| SYDNEY, June 10
SYDNEY, June 10 Security company G4S
said on Tuesday a deadly riot at an Australian immigration
detention centre this year could have been avoided if the
government had provided better security infrastructure and
processed languishing asylum applications.
Australia uses offshore detention centres in Papua New
Guinea and the tiny South Pacific island nation of Nauru to
process would-be refugees trying to reach the country, often in
unsafe boats after paying people smugglers in Indonesia.
One asylum seeker was killed and more than 60 injured during
riots in February at one such facility on Manus Island in Papua
Darren Boyd, regional managing director for G4S, which at
the time provided security for the facility, told a Senate
committee that the government had ignored repeated requests for
proper security infrastructure even as security deteriorated.
"The severity of the violence on 17 February resulted from a
lack of security fencing at the Centre that was fit for
purpose," Boyd said.
Australia's tough stance on asylum-seekers, including
offshore processing and a blanket ban on people arriving by boat
settling in Australia, has been criticised by the United Nations
and other groups as illegal and inhumane.
The U.N. High Commissioner for Refugees said in a November
report neither centre had a "fair and efficient system for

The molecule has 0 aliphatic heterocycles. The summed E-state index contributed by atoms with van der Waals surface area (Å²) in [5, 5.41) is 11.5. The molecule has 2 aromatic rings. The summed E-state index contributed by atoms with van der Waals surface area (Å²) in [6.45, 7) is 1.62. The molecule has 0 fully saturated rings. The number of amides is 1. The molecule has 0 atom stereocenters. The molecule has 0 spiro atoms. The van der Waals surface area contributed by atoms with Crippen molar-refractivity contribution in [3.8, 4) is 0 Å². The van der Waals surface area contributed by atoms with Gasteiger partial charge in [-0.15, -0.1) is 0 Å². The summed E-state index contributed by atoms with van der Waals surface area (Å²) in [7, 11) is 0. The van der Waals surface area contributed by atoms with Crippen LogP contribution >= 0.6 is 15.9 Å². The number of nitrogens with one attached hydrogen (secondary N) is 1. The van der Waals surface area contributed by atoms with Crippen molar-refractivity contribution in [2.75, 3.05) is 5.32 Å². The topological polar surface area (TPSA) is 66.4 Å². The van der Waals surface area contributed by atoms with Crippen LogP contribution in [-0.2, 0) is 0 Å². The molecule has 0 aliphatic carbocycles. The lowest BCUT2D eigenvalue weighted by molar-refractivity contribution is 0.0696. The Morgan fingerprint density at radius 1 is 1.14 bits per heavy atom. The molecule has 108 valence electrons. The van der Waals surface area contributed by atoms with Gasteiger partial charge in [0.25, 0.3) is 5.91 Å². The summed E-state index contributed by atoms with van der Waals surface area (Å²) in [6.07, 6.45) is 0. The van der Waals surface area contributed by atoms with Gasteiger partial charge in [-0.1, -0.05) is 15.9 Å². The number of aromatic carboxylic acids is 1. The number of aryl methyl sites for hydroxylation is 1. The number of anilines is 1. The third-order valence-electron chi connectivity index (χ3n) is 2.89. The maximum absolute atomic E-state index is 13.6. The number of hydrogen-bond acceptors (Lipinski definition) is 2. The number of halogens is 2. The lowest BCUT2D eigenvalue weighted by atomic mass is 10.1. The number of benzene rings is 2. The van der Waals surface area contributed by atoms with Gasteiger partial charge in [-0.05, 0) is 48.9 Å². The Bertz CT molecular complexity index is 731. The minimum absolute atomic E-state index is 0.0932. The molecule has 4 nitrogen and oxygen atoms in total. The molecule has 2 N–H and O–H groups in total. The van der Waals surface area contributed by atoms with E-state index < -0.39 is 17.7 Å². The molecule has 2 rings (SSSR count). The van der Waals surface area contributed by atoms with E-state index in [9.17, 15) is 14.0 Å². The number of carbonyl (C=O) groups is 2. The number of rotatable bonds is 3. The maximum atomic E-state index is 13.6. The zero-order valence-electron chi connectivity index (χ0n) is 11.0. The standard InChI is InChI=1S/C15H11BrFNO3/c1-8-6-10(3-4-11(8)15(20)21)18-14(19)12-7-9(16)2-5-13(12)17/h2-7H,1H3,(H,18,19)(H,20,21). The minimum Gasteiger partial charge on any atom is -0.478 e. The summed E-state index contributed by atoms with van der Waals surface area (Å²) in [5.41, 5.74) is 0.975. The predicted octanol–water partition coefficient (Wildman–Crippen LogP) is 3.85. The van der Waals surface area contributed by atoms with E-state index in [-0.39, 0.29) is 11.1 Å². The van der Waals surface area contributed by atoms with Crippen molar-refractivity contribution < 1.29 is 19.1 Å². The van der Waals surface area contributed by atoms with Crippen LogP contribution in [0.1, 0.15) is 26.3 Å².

assessing refugee claims" nor provided "safe and humane
conditions of treatment in detention".
Tension on Manus Island soared after the refugees, angered
over being told by immigration officials that it could take
years to process their applications, began taunting island
residents through a flimsy perimeter fences.
Papua New Guinea police, together with PNG employees of
services providers at the facility including G4S, forced their
way into the facility and attacked the asylum seekers, leaving
one man dead, an independent inquiry found.
"The key factor contributing to the riots taking place was
the lack of processing of the transferees' refugee claims," Boyd
G4S has a chequered history. In 2012, it failed to provide
enough staff for the London Olympics and has since been involved
in problems with an electronic tagging contract in Britain and
unrest at prisons it has run in South Africa and Britain.
Just weeks after the riot, Australian management firm
Transfield Services won a A$1.2 billion ($1.12
billion)contract to run both of Australia's Pacific island
immigration detention centres.
(Editing by Robert Birsel)